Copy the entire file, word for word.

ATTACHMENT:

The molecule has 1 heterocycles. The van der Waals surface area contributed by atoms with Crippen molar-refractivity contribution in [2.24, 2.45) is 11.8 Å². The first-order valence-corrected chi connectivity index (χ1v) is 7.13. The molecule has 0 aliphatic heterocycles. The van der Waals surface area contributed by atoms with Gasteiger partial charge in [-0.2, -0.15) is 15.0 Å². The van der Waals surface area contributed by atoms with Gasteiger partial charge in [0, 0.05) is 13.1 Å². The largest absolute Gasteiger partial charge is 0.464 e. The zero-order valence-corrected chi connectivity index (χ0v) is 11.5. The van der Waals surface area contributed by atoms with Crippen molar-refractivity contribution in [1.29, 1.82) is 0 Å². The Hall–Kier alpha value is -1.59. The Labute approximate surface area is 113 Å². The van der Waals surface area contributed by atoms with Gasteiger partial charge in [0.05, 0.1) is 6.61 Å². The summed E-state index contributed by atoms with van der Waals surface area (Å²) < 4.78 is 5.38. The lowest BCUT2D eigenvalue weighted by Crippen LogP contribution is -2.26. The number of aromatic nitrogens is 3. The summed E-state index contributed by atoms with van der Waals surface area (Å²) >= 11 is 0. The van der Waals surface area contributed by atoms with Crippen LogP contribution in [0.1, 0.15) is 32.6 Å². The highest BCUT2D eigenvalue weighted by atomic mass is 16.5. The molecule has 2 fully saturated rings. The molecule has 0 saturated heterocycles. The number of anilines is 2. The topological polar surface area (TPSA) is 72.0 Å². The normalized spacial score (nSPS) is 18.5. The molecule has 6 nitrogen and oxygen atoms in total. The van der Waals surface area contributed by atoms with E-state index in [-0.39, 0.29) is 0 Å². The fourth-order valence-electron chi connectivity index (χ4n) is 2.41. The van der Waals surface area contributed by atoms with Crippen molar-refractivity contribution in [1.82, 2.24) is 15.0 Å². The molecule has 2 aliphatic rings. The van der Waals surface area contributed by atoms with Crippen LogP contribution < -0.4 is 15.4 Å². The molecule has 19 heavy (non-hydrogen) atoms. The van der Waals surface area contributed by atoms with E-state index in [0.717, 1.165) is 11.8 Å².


The molecule has 1 heterocycles. The van der Waals surface area contributed by atoms with Crippen molar-refractivity contribution in [2.24, 2.45) is 11.8 Å². The first-order valence-corrected chi connectivity index (χ1v) is 7.13. The molecule has 0 aliphatic heterocycles. The van der Waals surface area contributed by atoms with Gasteiger partial charge in [-0.2, -0.15) is 15.0 Å². The van der Waals surface area contributed by atoms with Gasteiger partial charge in [0, 0.05) is 13.1 Å². The largest absolute Gasteiger partial charge is 0.464 e. The zero-order valence-corrected chi connectivity index (χ0v) is 11.5. The van der Waals surface area contributed by atoms with Crippen molar-refractivity contribution in [1.29, 1.82) is 0 Å². The Hall–Kier alpha value is -1.59. The Labute approximate surface area is 113 Å². The van der Waals surface area contributed by atoms with Gasteiger partial charge in [0.05, 0.1) is 6.61 Å². The summed E-state index contributed by atoms with van der Waals surface area (Å²) < 4.78 is 5.38. The lowest BCUT2D eigenvalue weighted by Crippen LogP contribution is -2.26. The number of aromatic nitrogens is 3. The summed E-state index contributed by atoms with van der Waals surface area (Å²) >= 11 is 0. The van der Waals surface area contributed by atoms with Crippen LogP contribution in [0.1, 0.15) is 32.6 Å². The highest BCUT2D eigenvalue weighted by atomic mass is 16.5. The molecule has 2 fully saturated rings. The molecule has 0 saturated heterocycles. The number of anilines is 2. The topological polar surface area (TPSA) is 72.0 Å². The normalized spacial score (nSPS) is 18.5. The molecule has 6 nitrogen and oxygen atoms in total. The van der Waals surface area contributed by atoms with E-state index in [-0.39, 0.29) is 0 Å². The fourth-order valence-electron chi connectivity index (χ4n) is 2.41. The van der Waals surface area contributed by atoms with Crippen molar-refractivity contribution in [1.82, 2.24) is 15.0 Å². The molecule has 2 aliphatic rings. The van der Waals surface area contributed by atoms with Crippen LogP contribution < -0.4 is 15.4 Å². The molecule has 19 heavy (non-hydrogen) atoms. The van der Waals surface area contributed by atoms with E-state index in [0.717, 1.165) is 11.8 Å².